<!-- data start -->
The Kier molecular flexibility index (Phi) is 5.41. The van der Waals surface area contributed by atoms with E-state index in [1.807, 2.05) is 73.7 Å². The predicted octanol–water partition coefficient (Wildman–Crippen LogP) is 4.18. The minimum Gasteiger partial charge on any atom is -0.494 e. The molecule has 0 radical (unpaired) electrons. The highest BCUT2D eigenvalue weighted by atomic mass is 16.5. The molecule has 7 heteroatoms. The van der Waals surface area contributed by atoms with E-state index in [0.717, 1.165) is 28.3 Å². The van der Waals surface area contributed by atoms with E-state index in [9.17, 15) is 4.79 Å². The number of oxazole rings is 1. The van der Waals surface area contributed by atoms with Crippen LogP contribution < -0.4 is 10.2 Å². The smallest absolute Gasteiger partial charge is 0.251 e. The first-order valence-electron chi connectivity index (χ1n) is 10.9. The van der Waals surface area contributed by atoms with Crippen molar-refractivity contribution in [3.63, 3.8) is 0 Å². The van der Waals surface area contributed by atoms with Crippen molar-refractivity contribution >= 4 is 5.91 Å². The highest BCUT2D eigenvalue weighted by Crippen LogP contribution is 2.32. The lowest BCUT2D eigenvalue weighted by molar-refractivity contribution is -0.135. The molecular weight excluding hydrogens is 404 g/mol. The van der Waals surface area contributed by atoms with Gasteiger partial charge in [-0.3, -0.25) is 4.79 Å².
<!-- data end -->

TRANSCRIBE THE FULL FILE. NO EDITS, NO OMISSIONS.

The Kier molecular flexibility index (Phi) is 5.41. The van der Waals surface area contributed by atoms with E-state index in [1.807, 2.05) is 73.7 Å². The predicted octanol–water partition coefficient (Wildman–Crippen LogP) is 4.18. The minimum Gasteiger partial charge on any atom is -0.494 e. The molecule has 0 radical (unpaired) electrons. The highest BCUT2D eigenvalue weighted by atomic mass is 16.5. The molecule has 7 heteroatoms. The van der Waals surface area contributed by atoms with E-state index in [0.717, 1.165) is 28.3 Å². The van der Waals surface area contributed by atoms with E-state index in [9.17, 15) is 4.79 Å². The number of oxazole rings is 1. The van der Waals surface area contributed by atoms with Crippen LogP contribution < -0.4 is 10.2 Å². The smallest absolute Gasteiger partial charge is 0.251 e. The first-order valence-electron chi connectivity index (χ1n) is 10.9. The van der Waals surface area contributed by atoms with Crippen molar-refractivity contribution in [3.63, 3.8) is 0 Å². The van der Waals surface area contributed by atoms with Crippen molar-refractivity contribution >= 4 is 5.91 Å². The highest BCUT2D eigenvalue weighted by Crippen LogP contribution is 2.32. The lowest BCUT2D eigenvalue weighted by molar-refractivity contribution is -0.135. The molecular weight excluding hydrogens is 404 g/mol. The van der Waals surface area contributed by atoms with Gasteiger partial charge in [-0.3, -0.25) is 4.79 Å².